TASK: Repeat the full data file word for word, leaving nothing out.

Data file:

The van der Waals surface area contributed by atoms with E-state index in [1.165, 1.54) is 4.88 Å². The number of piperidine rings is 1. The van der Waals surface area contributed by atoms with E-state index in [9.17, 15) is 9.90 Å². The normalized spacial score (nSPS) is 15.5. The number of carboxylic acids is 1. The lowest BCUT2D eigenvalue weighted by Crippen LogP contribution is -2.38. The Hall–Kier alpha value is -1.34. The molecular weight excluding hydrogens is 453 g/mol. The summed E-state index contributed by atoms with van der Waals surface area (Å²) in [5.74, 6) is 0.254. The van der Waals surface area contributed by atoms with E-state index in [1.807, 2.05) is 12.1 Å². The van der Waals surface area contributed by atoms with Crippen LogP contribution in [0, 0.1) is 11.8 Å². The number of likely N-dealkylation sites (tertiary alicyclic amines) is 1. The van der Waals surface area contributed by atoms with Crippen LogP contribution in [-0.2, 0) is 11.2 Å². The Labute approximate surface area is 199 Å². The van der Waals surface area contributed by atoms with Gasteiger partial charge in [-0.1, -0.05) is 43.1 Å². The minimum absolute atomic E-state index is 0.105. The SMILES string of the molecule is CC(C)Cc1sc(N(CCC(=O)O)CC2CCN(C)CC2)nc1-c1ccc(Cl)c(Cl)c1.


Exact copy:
The van der Waals surface area contributed by atoms with E-state index in [1.165, 1.54) is 4.88 Å². The number of piperidine rings is 1. The van der Waals surface area contributed by atoms with E-state index in [9.17, 15) is 9.90 Å². The normalized spacial score (nSPS) is 15.5. The number of carboxylic acids is 1. The lowest BCUT2D eigenvalue weighted by Crippen LogP contribution is -2.38. The Hall–Kier alpha value is -1.34. The molecular weight excluding hydrogens is 453 g/mol. The summed E-state index contributed by atoms with van der Waals surface area (Å²) in [5.74, 6) is 0.254. The van der Waals surface area contributed by atoms with E-state index in [1.807, 2.05) is 12.1 Å². The van der Waals surface area contributed by atoms with Crippen LogP contribution in [0, 0.1) is 11.8 Å². The number of likely N-dealkylation sites (tertiary alicyclic amines) is 1. The van der Waals surface area contributed by atoms with Crippen LogP contribution in [-0.2, 0) is 11.2 Å². The Labute approximate surface area is 199 Å². The van der Waals surface area contributed by atoms with Gasteiger partial charge in [-0.1, -0.05) is 43.1 Å². The minimum absolute atomic E-state index is 0.105. The SMILES string of the molecule is CC(C)Cc1sc(N(CCC(=O)O)CC2CCN(C)CC2)nc1-c1ccc(Cl)c(Cl)c1.